QUITO – Ecuadorian police discovered 4.3 tons of cocaine in a house on Quito’s north side, where earlier this week they reported finding another 3.8 tons of the alkaloid, the local press said Saturday.
The Police Department’s Fight against Organized Crime Unit, or ULCO, as part of an operation called “Anniversary,” discovered the new stash hidden behind a fake wall of the home, the daily Expreso said in its online edition.
On Wednesday, police said they found 3.8 tons of cocaine in the same house, hidden under fake flooring, and said that they suspected that the house was used by a drug-trafficking ring for storing the drug.
According to officials in charge of the operation, the suspected ring supposedly operated in Ecuador, Colombia, Mexico, the United States and Spain, and had a laboratory for processing drugs, the biggest yet discovered in Ecuador.
The operation was carried out in the provinces of Sucumbios, Pichincha, Cotopaxi and Guayas. According to local media, five Ecuadorians and two Colombians were arrested.
The national chief of the police anti-narcotics squad, Joel Loayza, said that the drug “came from Colombia, was shipped by road (in Ecuador), to be stockpiled in storerooms under the cover of non-existent companies.
According to Loayza, the ring’s center of operations was set up in Quito, while in La Mana in Cotopaxi province south of the capital it operated a chemical-processing lab for drugs where it is estimated that about 5 tons of cocaine were produced each week.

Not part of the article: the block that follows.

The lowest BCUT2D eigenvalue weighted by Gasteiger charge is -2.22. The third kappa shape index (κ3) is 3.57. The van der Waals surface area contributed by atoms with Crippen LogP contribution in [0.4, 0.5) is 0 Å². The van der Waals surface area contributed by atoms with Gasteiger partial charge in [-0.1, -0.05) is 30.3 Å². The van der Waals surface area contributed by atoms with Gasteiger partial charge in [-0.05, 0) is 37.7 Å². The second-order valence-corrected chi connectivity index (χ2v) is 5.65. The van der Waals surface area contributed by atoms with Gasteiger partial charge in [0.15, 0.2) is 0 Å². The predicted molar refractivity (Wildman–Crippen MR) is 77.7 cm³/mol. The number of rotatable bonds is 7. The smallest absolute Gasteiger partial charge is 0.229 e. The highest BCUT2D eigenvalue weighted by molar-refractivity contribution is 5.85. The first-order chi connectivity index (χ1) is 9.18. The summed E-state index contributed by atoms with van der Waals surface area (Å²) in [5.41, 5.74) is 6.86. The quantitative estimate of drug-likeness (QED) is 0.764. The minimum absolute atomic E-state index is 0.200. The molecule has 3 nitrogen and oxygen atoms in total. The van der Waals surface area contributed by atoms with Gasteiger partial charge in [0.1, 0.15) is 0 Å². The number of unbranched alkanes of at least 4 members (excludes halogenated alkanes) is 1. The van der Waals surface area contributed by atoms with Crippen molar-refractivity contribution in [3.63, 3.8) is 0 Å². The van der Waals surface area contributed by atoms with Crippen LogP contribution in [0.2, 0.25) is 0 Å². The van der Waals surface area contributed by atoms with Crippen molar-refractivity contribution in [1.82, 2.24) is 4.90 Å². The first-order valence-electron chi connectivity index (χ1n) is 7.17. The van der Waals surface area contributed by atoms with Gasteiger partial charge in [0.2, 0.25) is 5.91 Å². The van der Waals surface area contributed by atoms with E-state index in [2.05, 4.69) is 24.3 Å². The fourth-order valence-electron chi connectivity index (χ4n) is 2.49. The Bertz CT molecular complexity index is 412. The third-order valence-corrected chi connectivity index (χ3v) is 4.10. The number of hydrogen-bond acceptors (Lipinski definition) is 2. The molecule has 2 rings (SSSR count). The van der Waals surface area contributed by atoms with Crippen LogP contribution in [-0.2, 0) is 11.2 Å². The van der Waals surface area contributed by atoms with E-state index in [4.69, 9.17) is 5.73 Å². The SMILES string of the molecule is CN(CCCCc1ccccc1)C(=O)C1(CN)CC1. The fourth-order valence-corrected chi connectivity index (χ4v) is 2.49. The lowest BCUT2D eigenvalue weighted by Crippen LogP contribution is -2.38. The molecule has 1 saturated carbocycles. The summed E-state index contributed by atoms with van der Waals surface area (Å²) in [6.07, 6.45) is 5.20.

In addition, on the road that goes from Lago Agrio, in the province of Sucumbios on the Colombian border, to Quito, the police intercepted a few days ago a truck with military emblems in which two people wearing Ecuadorian army uniforms were riding.
The army said that those in custody did not belong to the military, since one of them is retired and the other was discharged, and that the truck was not part of the army’s inventory.
Found hidden in that vehicle were 557 kilos (1,227 pounds) of the total amount of drug seized in different parts of the country, including the house on the north side of Quito.
The Ecuadorian police’s director of intelligence, Fabian Solano, said Wednesday that his unit is “verifying” the evidence to determine “to which cartel or to which organization these drugs belong.”